As well as the ability for organisational units to have different scopes, a surprising amount of granularity of access is possible via the attributes passed from an IdP to an SP.
A common example would be a University or College using the role attribute to identify which users were students, and which were staff or perhaps alumni. This would allow the SP to show content appropriate to those types of user. A user may present multiple values for the role attribute so an 'is allowed if role is X' approach is usually more appropriate than an 'is not allowed if role is Y' one.
You can go further though. Let us suppose that a University library cannot afford to purchase access to a set of Physics journals based on all 80,000 members of the library. Rather than lose a sale an SP might choose to sell them a licence for only the 1000 strong Physics department so long as the IdP could pass them an attribute that identified if the users were physicists. This would typically be handled by a standard attribute (entitlement - ) and the SP would simply ask the subscriber to pass the an agreed entitlement value of, say, 'physics' for just those relevant users. The SP would look for this attribute and value and only show the physics content to users that had it.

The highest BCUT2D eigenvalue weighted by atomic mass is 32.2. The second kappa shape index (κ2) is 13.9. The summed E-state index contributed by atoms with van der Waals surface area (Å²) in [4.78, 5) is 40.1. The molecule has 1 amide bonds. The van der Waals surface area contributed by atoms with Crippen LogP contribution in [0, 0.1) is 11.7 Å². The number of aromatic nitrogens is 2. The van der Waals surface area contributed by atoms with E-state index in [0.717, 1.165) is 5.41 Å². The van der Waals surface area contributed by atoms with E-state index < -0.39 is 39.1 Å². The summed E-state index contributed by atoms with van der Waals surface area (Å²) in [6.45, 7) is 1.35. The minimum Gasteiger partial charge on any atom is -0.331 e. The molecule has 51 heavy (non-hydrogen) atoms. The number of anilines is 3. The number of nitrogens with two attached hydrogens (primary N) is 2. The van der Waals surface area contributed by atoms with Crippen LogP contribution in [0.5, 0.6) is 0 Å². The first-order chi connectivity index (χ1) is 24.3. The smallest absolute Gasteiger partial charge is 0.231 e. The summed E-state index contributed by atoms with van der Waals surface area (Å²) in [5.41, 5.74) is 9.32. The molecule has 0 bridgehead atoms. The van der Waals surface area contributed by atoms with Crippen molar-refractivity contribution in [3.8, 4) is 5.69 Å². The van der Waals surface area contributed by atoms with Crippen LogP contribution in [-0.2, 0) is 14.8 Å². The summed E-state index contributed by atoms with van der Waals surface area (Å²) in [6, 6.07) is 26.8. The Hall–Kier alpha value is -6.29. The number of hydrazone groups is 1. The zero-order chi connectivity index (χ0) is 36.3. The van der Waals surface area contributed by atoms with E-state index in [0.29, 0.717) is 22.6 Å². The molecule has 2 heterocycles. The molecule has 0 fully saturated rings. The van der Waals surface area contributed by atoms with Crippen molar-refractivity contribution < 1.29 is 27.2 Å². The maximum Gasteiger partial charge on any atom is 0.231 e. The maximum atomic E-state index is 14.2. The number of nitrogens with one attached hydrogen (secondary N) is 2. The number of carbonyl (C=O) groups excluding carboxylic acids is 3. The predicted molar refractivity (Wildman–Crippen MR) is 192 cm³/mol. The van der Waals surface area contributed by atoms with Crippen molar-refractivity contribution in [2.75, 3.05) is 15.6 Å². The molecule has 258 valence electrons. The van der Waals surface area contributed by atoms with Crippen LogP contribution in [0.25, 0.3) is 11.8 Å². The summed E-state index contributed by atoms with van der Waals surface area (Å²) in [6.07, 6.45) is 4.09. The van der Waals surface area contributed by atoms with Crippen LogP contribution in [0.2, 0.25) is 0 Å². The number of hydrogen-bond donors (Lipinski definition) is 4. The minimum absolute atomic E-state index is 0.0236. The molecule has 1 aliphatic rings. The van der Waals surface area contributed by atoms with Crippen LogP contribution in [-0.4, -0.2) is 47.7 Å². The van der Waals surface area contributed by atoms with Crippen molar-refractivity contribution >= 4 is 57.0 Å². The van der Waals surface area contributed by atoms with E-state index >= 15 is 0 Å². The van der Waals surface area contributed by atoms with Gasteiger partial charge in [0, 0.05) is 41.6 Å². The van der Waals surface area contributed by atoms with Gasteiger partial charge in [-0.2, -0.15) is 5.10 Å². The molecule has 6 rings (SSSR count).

This kind of granularity has always been possible for IdPs in the OpenAthens federation.
Can IdPs send SPs anything else?
In addition to the standard attributes, there are some extended attributes that, whilst not suitable for authorisation, could be used for any function that the SP and IdP agreed were useful and allowable such as personalisation.